Is Enron's Jeffrey Skilling a 2010 Scottsboro Boy?
Maybe not, but Justice Sonia Sotomayor uses his unlikely defense before the Supreme Court to give a primer on how to pick an unbiased jury.
If you're convicted after spending a reported $30 million on legal fees to keep from going to jail, it makes sense to go all in and take your case all the way up to the Supreme Court. It paid off for Jeffrey Skilling, who prevailed in challenging the constitutionality of the legal doctrine used to convict him in Houston for his role in the collapse of energy giant Enron. A unanimous court led by Justice Ruth Bader Ginsburg (pdf) held that the federal statute criminalizing "honest services fraud" was meant to target the receipt of bribes and kickbacks. The government's theory -- that Skilling violated the statute by misrepresenting the financial health of Enron to shareholders -- falls outside the scope of conduct that Congress intended to reach in enacting the statute. The Supreme Court chose not to overturn his conviction, but punted the case back to a lower court to determine whether Skilling should go free.
Most interesting, of course, was the Supreme Court's treatment of Jeffrey Skilling's "Scottsboro Boys" defense, in which the former CEO claims that he was convicted in what amounted to a mob atmosphere in Houston. A little background: In 1932's Powell v. Alabama, the Supreme Court overturned the conviction of several young black men who were falsely accused of raping two white women on a train, in part on the grounds that the mob atmosphere during the trial had denied the black defendants due process. Seventy-eight years later, Skilling made a similar argument in his case, charging that the inflamed passions of jurors in Houston, where the Enron implosion decimated the pension funds of scores of Houstonians, had been stoked by portrayals of him in the media as guilty until proven innocent. Skilling argued that the judge had presided over a hasty and unfair process of juror voir dire, and had allowed several jurors with dubious claims to impartiality to serve.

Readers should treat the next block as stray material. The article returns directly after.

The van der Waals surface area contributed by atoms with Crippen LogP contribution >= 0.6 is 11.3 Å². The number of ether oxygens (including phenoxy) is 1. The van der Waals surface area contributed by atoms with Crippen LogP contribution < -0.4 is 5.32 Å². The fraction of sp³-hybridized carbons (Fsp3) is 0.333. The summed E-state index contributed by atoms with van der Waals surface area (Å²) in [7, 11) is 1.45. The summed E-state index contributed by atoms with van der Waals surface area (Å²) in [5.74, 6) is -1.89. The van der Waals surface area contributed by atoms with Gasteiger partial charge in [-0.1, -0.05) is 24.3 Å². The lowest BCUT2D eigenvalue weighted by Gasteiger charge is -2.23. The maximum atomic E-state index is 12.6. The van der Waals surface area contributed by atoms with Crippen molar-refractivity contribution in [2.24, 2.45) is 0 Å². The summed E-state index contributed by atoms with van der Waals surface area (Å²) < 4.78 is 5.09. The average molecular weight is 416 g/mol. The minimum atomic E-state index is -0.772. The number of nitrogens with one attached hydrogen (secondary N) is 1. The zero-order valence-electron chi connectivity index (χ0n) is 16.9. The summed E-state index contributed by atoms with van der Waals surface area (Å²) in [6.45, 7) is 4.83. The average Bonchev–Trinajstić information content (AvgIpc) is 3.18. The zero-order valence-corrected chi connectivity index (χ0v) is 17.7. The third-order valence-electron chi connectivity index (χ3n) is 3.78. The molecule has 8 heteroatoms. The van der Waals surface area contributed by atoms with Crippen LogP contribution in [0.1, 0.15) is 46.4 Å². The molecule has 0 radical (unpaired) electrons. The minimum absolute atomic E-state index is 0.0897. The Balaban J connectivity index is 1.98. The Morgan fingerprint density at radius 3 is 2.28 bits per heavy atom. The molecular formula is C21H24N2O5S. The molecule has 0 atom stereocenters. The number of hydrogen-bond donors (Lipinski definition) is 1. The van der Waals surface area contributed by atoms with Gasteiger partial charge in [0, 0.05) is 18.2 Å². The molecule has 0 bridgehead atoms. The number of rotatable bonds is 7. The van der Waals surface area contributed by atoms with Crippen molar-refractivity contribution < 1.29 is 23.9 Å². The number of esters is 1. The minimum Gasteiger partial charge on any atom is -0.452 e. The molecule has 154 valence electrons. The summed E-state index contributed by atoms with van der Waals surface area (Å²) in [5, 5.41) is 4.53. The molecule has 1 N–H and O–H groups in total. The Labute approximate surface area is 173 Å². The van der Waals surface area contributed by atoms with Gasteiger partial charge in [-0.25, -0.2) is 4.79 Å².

It was a nervy argument to make. Jeffrey Skilling is not the image that comes to mind when most of us think about trial by mob. But you don't get to be CEO of one of the largest corporations in the United States without having some chutzpah, and Skilling's lawyers pressed this argument to some sympathetic ears at oral argument before the Supreme Court.
Although a majority of the court ultimately rejected Skilling's argument that his Sixth Amendment right to an impartial jury had been violated, Justice Sonia Sotomayor, in a concurring opinion joined by Justices Stephen Breyer and the soon-to-depart John Paul Stevens, found that the judge did not properly ensure that Skilling faced an unbiased jury. On that basis alone, she would have granted Skilling a new trial. It was clear from oral argument in the case that Sotomayor was concerned about the juror-bias claim in Skilling's case. She expressed open incredulity that the juror voir dire had lasted only five hours (pdf).